Addiction Or Love Affair – Why We Can’t Get Enough Of Perfume
There was a time when I did not care for perfume.
As inconceivable as this seems to me now, whether I remembered to apply a spritz or two of whatever happened to grace my vanity at the time, or not, was not a matter of concern.
I always had a bottle or two in my possession since it was like getting dressed or brushing my hair, just a gesture that was necessary to make myself presentable to the world. If I forgot, well, it would have been worse had I forgotten to put on trousers, wouldn’t it?
Then, sometime – I bet you all have a story of how it happened for you – I saw things differently. All of a sudden perfume took on a new meaning, a new importance and a new, almost magical pull.
My sense of smell awakened, smells all around got a new and vastly enlarged priority in my conscious mind. It was as if I had grown a new nose over night.
Perfume became a way of living. It started to seep into everything, permeate my life with its wonderful sillage.
What am I wearing today? Why am I wearing it? How does that make me feel? When can I try this new perfume? When can I buy a bottle of this old classic?
Do I need this? Should I save up for that? Do I start a collection of vintage perfumes as long as I have the chance? Do I get a decant or a full bottle? Do I need a backup of this beloved limited edition?
As time progresses, the questions get more and more complicated. More and more details have to be considered. As our collections grow along with our tastes and experiences, perfume rules a part of our lives.
We spend significant amounts of time researching it, we spend time testing and experiencing it in stores and we spend time trying to imagine it. We seek out opinions of others, we talk about it, we connect with other like minded individuals about it - we have a hobby.
Or is what we experience an addiction?
Of course it can be. But not necessarily so.
The hallmark of addiction is the abuse of something (or someone) to fill an emptiness that is otherwise unbearable. In most cases this addiction is detrimental to the person having it. The abused substance can be bad for you in itself, like drugs and alcohol or it can be turned into something bad, like food or shopping.
All addictions have the loss of a correct idea of the right measure in common. The urge to fill the emptiness is stronger than any other, healthier impulse.
This is a serious disease, a severe disturbance affecting the whole personality.
There are certainly instances where this passion we all share can get out of hand.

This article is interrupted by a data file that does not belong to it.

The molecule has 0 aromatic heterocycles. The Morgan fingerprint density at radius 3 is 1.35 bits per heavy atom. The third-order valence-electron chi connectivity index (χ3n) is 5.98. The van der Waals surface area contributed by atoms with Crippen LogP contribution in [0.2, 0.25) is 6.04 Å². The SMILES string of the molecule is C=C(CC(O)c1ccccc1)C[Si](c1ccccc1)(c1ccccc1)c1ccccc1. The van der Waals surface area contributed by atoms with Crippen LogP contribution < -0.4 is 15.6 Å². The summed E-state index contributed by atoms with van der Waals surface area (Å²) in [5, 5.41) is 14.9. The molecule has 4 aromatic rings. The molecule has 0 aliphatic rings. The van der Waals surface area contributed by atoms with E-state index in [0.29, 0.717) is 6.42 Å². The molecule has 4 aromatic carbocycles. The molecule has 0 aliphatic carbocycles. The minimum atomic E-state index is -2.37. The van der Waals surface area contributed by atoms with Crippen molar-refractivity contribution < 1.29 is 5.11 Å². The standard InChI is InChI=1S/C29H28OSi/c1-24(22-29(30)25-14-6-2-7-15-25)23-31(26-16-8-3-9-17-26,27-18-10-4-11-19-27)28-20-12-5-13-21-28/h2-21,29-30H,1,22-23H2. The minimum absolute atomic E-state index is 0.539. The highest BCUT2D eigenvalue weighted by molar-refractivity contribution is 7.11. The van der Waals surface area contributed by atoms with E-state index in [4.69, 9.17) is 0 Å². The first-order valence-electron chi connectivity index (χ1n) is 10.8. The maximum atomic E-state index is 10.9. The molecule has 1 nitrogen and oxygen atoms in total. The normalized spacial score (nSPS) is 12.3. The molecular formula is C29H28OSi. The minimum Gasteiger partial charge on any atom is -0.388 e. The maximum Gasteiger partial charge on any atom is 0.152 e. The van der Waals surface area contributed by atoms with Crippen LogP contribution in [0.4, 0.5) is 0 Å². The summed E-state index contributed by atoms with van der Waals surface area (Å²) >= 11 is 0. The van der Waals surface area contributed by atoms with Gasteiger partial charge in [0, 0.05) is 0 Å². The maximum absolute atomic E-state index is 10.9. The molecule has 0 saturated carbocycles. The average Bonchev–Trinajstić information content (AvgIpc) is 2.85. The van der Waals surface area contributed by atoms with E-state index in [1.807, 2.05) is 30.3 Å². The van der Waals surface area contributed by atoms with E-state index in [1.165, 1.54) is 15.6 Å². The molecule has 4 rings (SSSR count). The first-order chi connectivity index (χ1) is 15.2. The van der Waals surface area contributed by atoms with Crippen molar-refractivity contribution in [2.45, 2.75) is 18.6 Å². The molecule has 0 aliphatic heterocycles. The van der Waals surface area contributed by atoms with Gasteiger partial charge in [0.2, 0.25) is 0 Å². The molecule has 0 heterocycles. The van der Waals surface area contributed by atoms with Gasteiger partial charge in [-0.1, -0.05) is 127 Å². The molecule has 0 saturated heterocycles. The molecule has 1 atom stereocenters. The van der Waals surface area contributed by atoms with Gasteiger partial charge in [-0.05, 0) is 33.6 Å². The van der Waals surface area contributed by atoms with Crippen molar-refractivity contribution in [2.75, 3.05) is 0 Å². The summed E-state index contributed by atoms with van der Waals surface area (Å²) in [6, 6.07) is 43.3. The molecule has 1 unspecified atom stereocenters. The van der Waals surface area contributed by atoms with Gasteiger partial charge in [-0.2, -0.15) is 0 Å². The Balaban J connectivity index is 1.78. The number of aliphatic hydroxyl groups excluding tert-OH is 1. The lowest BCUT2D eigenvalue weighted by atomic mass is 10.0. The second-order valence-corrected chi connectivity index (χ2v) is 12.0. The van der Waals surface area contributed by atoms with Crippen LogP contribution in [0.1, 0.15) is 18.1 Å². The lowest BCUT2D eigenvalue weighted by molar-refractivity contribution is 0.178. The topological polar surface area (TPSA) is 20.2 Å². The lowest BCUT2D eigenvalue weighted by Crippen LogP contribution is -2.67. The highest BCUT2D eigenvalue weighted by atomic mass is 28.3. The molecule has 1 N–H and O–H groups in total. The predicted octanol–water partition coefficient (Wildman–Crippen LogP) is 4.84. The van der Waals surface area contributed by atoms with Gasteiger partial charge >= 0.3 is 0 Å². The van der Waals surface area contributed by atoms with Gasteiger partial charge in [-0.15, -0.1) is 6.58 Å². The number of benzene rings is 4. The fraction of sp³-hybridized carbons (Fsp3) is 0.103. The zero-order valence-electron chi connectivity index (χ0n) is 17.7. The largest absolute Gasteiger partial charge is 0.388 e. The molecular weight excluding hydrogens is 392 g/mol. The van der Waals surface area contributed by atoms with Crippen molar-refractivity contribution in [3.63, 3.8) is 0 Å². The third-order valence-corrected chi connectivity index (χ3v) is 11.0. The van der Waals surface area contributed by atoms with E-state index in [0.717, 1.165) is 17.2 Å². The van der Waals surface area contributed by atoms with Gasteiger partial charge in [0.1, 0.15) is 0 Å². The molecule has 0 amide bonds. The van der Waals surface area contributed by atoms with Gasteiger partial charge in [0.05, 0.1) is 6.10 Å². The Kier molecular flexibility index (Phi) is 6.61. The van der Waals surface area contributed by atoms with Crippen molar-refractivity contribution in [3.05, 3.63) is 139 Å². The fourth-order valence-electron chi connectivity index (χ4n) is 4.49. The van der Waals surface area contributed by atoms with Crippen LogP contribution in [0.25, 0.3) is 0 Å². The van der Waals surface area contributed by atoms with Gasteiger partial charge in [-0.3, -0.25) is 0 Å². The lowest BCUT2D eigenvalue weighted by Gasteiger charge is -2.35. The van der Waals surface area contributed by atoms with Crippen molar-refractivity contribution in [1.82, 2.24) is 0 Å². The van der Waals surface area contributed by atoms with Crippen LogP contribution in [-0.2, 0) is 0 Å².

When it is abused for something else. When we use buying and acquiring more and more of the beloved item, to fill the emptiness, when we lose control and spend more than we can afford and still not stop, when we prioritize it above all else, even something as beautiful as perfume can become a drug of sorts.
So why am I writing this?
I have been asked several times by a lot of people whether such a passionate affection for what is essentially just a thing, is normal. Whether it is healthy to feel delighted or frustrated, happy or sad all because of perfume. Whether it is normal to spend so much time and effort on it. Whether it is normal to take such satisfaction out of an inanimate object.
Everything is a question of the degree, the extent of involvement as well as the intended purpose, to what end the “substance” is used or abused.
We all have a deep connection to perfume as a way of self-expression. We use perfumes, we appreciate them, we do not abuse them generally. Of course there can be exceptions; every lust can turn into a must, but only on the ground of an underlying problem.
I do not believe perfume is ever the first problem. Addiction is always an attempt to self-medicate, to regulate what is perceived as wrong or missing. Even perfume can be instrumentalized for that effort, but to collect and wear more than twenty, fifty or five hundred perfumes is certainly not in and of itself a sign of addiction.
It is okay to be passionate about something. It enriches our lives, it helps us in all kinds of situations, it helps us deal with life’s vagaries, it enriches our sensual perceptions, it broadens our horizons, it makes us appreciate art and artisanal craftsmanship, it delights, saddens, angers, empowers, calms, brings us down or lifts us up.
Perfume is a mood altering device at worst and at best.
Let us use it as such and be happy we have found it.
Image Credit, Chanel.com